He paused, and she nodded up at him, but he had no idea what that was supposed to mean. She hung up, her expression uncertain, and informed him, "They're ready to release her, but they want to talk to us." He nodded and grabbed his car keys off the coffee table, thoughts shamefully alternating between concern for Joyce's well-being and a little whisper of joy that Buffy had said "us."
Buffy maintained physical contact with Spike throughout the drive and even once inside the hospital. She didn't seem to be aware that she was doing it, and the state of her nerves was worrying him. Right now she had a finger threaded through one of his belt loops as if she had been told that the buddy system was the only way she'd make it out of the hospital alive.
As they approached the nurses' station, he drew her hand away from his waistband and held it loosely in his own. "We're here to pick up Joyce Summers. The doctor wanted to talk to us," he informed the pretty, slender nurse on duty. She nodded briskly, competently, and led them down the hall to Joyce's room. Joyce lay on the bed, looking startlingly fragile and drawn, her eyes tired.
He tugged at Buffy's hand to bring her to his side and then pushed her gently ahead of him, releasing her. But she clutched blindly at him, and so he stepped into the room as well, instead of waiting out in the hallway as he'd intended. Her grip on him was bruising, but her voice was light as she faced her mother. "So, Mom? Ready to go?"
"Almost, honey. The doctor says there's something we should know. He should be here any minute. Where's Dawn? Hi, Spike."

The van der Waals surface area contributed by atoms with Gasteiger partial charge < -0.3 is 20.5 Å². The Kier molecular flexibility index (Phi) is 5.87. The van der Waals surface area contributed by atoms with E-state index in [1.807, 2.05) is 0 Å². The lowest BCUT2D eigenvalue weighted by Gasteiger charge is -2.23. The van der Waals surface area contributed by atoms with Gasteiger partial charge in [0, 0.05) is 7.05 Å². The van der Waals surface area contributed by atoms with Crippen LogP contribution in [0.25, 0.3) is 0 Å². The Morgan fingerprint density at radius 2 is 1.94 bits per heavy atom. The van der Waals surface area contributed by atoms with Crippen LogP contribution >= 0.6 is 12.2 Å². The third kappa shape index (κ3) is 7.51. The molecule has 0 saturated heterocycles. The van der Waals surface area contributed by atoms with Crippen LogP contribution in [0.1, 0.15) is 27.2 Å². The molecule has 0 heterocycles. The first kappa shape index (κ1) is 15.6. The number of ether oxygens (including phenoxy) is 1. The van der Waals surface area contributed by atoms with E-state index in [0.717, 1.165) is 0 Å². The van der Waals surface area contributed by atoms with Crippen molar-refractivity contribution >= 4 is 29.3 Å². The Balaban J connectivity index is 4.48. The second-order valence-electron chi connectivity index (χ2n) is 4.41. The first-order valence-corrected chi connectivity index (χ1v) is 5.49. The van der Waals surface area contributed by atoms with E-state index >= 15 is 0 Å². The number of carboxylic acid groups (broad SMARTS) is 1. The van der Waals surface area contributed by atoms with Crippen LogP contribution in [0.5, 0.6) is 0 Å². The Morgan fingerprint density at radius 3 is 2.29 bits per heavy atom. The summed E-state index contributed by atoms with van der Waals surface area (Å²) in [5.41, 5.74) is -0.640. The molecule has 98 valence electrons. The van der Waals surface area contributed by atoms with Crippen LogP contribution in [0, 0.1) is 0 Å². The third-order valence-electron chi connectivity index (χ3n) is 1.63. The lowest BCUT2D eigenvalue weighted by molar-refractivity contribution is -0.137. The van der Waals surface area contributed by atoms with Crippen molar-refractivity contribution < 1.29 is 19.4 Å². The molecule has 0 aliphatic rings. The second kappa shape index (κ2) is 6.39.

"Dawn spent the night at Wendy's. Don't worry about that - we'll pick her up on our way home. How are you? Are you feeling better?" Again, the ease of her voice belied the pressure of her fingers on his forearm, and he understood that his flesh was all she could grasp of reality.
Dr. Isaacs came in and closed the door behind him, gesturing for Buffy to sit down in the hard plastic chair in the corner. She shook her head briefly and faced him straight on. He talked for a few minutes, his voice low and concerned, but all she could hear was "brain tumor." She hoped Spike was paying attention, because she couldn't. The two words echoed in her head, growing frustratingly louder each time, and time seemed to drag to a near-halt. She saw motes of dust as they fell onto her mother's blanket, she heard the rasp of one of her mother's labored breaths, she felt Spike's arm, cool and malleable under her fingers. She looked at the doctor with wide, uncomprehending eyes. He had shifted his gaze to Spike and was continuing his diagnosis, his list of danger signs, of symptoms, of what needed to be done to care for her mother. Spike was memorizing every word.
Buffy watched her mother change out of the hospital gown, feeling off-balance without Spike's arm for support. She tried to shake herself out of her fogginess. She smiled at her mother, and was relieved beyond measure when she smiled back. "Honey? It's going to be fine. Didn't you hear what he said? It's operable - they caught it early. Thanks to you. You insisted that I come down here." She paused, noting Buffy's uneasy silence, and teased, "You get a gold star." Buffy smiled wanly at the familiar joke, put an arm around her mother's waist, and they left the room together.
Spike was pacing in tight figure eights in the hallway; he stopped abruptly when he saw them. His body was tense, and he stood perfectly straight, almost at attention, as Joyce came down the hall. Buffy looked down at his arm and could see four purplish smudges on it where her fingers had dug into his flesh, marring the pale expanse of skin. He looked taut, coiled to spring, muscles bunched but ready to ripple smoothly. He started toward Joyce, holding out his arm in an oddly formal gesture. She took it, smiling slightly, and he handed Buffy the car keys so she could run ahead and have her mother's door open. Just before they stepped outside, he murmured to Joyce, "Now, it's bloody hot outside. Might make you feel a bit dizzy. You just take your time and hold on to me. We'll get you home." She wrapped a weak arm around his cool waist, and let him guide her to the car and to Buffy.